Blog writers – do as I say, not as I do.

The confession of a blog writer.

do as i say

 

 

 

 

 

 

Got it?

Anyone who’s had the (dubious?) pleasure of working with me will remember very clearly what I always say about blogs. I say, with such authority, ‘If you’re going to have a blog on your website, you MUST provide new blogs on a regular basis. Nothing looks worse, when you open up someone’s website, than to see a blog which is months or even years old.’

Or centuries.

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SO – here we have my website. The date is April 5th, 2017. The two latest blogs are dated February 7th, 2017 (JUST about acceptable) and November 22nd, 2016.

aaaaaaaargh

 

How very embarrassing!

I could spend hours justifying this lapse in my own professional standards, in a ‘the dog ate my homework’ sort of way, but I won’t waste your time or mine. It’s rather the same as doctors not looking after their own health or builders being the last people on earth to finish those DIY projects at home.

In honesty, my blogs are for entertainment and to add fresh copy to my website, with the idea that I get plenty of Google brownie points and am bumped up the rankings. Is this last point true or is it one of those urban myths put about by…whoever? I suppose blog writers like me who want more business! It’s really a hiding to nothing to update simply for the sake of updating. The aim should be to update in a timely manner in a way which gives benefit to your users – more traffic, increased engagement and fresh links…

 

Here are the conclusions to some research I’ve done in relation to blog writing:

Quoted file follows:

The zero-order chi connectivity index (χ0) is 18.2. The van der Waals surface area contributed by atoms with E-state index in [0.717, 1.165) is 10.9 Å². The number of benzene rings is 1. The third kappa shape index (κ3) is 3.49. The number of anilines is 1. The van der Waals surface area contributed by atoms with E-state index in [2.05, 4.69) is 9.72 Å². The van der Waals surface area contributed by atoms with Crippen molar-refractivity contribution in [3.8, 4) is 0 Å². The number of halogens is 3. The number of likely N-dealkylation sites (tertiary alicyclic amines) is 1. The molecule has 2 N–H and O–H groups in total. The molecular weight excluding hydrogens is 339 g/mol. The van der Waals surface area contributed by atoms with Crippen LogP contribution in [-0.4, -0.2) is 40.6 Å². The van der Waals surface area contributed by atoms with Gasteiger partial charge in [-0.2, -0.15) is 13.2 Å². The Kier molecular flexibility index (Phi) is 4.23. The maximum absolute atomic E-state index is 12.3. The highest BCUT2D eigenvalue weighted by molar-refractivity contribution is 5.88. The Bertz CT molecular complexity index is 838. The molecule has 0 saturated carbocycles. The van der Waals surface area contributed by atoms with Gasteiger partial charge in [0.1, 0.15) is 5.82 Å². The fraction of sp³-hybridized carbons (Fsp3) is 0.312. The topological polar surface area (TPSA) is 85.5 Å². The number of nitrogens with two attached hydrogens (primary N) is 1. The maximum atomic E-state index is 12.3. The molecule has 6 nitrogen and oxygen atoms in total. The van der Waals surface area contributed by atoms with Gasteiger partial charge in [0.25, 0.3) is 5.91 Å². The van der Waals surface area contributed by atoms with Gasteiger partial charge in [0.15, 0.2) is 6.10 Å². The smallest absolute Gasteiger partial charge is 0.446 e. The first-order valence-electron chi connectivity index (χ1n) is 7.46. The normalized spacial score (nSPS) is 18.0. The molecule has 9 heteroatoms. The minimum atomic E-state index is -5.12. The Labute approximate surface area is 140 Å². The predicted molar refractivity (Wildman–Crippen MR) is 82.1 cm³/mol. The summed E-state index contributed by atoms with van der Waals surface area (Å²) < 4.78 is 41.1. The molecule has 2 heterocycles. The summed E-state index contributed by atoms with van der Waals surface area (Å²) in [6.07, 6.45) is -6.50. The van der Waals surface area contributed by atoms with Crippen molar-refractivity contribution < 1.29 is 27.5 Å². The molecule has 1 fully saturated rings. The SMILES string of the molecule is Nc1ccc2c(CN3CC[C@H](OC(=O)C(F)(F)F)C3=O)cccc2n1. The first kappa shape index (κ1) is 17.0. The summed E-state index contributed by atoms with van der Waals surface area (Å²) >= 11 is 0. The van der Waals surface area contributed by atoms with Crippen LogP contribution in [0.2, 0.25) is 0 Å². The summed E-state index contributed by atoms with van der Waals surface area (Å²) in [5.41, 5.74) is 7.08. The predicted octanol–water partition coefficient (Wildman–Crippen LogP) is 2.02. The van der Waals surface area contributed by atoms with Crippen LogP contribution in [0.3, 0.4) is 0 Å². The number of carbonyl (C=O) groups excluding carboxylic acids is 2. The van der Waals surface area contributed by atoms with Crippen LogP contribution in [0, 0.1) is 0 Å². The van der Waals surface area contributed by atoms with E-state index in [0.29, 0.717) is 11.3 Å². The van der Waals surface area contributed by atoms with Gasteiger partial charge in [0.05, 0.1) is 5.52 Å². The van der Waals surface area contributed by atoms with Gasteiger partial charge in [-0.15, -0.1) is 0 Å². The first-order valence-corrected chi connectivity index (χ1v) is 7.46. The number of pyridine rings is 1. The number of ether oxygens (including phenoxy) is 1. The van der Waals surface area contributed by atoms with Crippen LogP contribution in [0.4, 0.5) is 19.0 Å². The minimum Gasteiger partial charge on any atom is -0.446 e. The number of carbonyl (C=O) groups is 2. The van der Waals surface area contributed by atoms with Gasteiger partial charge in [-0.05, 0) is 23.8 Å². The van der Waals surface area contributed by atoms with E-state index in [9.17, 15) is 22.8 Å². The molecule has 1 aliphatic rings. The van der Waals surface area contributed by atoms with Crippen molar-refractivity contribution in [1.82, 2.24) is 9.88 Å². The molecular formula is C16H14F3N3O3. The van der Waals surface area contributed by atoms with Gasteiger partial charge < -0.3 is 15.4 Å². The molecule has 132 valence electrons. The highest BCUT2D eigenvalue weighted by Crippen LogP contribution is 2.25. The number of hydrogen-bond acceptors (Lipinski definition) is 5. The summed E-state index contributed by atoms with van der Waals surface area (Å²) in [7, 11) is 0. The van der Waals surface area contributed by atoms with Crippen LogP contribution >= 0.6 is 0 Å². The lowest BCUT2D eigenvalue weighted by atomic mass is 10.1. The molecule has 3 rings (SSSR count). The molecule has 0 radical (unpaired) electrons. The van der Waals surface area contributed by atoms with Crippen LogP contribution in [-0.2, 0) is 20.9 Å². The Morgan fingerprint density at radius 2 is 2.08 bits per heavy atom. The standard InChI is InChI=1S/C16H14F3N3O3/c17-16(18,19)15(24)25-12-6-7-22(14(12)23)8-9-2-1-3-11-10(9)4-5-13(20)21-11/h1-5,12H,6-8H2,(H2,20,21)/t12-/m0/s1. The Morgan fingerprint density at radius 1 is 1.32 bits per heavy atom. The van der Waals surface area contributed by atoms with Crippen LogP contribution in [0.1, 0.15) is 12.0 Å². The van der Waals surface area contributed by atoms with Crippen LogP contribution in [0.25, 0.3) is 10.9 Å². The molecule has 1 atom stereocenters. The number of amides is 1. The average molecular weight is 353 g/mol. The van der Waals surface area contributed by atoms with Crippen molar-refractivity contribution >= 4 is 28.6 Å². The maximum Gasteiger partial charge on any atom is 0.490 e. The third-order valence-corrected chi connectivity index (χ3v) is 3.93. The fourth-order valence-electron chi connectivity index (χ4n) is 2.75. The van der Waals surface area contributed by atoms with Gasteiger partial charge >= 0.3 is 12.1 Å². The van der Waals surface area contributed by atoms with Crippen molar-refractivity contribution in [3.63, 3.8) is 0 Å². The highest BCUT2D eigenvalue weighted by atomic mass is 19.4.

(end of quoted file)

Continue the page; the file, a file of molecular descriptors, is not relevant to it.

• Initially, a web page can be given a “freshness” score based on its inception date, which decays over time.
  • The amount of change on your web page plays a role – the more you change content, the more likely Google is to notice it, especially if it’s in the body text.
  • The more often you change the content, the better.
  • Think about adding completely new pages rather than just refreshing old ones.
  • Go for as many relevant links as possible, especially from sites that are themselves fresh.

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    Blog, blog, blog…

 

 

 

Why do I blog?

Because I enjoy it. Because I like entertaining people. Because it’s a way of practising my writing skills. Because it’s a way people can see what I do and how I do it. I have been given work on the strength of my blogs – their style and tone is not for everyone but it IS for some people. I don’t blog to sell anything – except perhaps myself. (No double entendre intended!)

Why should YOU blog?

Here’s what the experts say:

1) To drive traffic to your website.

2) To convert that traffic into leads.

3) To help establish authority.

4) To drive long-term results.

 

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And if you DON’T like doing it, then you could always ask me.

I LOVE IT!

Yes, do as I say, not as I do…

As the copywriter is rarely seen by her clients…

…she need not dress respectably, to misquote George Bernard Shaw, on the main reason for adopting writing as a profession.

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Ah, clients. I love my clients. On the end of the phone, by email. The occasional meeting just so I know I still exist…when I do dress fairly respectably.

My clients are THE BEST. That’s to say, I am (almost always) appreciated for my work,  I get paid – yaaay – and I very often garner repeat business. I’ve been working with some of my clients for years. And I do say ‘working with’ not ‘working for’ because that’s how I see it – as a partnership.

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Client : A person who pays a professional person or organisation for services’, says Merriam-Webster (except they used a z in organisation, so, true to my British heritage as a copywriter, I corrected it). The definition of client does not, anywhere that I can see, include expecting far too much, far too quickly,  for far too little recompense, with not even an acknowledgement that the work has been received, let alone the courtesy of a thank you. Just sayin’…

So here are some examples of client demands imposed on copywriters and web designers, some of whom are known to me, others came from that excellent website, Clients From Hell.

As a freelancer, especially at the beginning, it’s extremely hard to turn clients down but…

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Honestly, life’s too short to put up with stuff like this: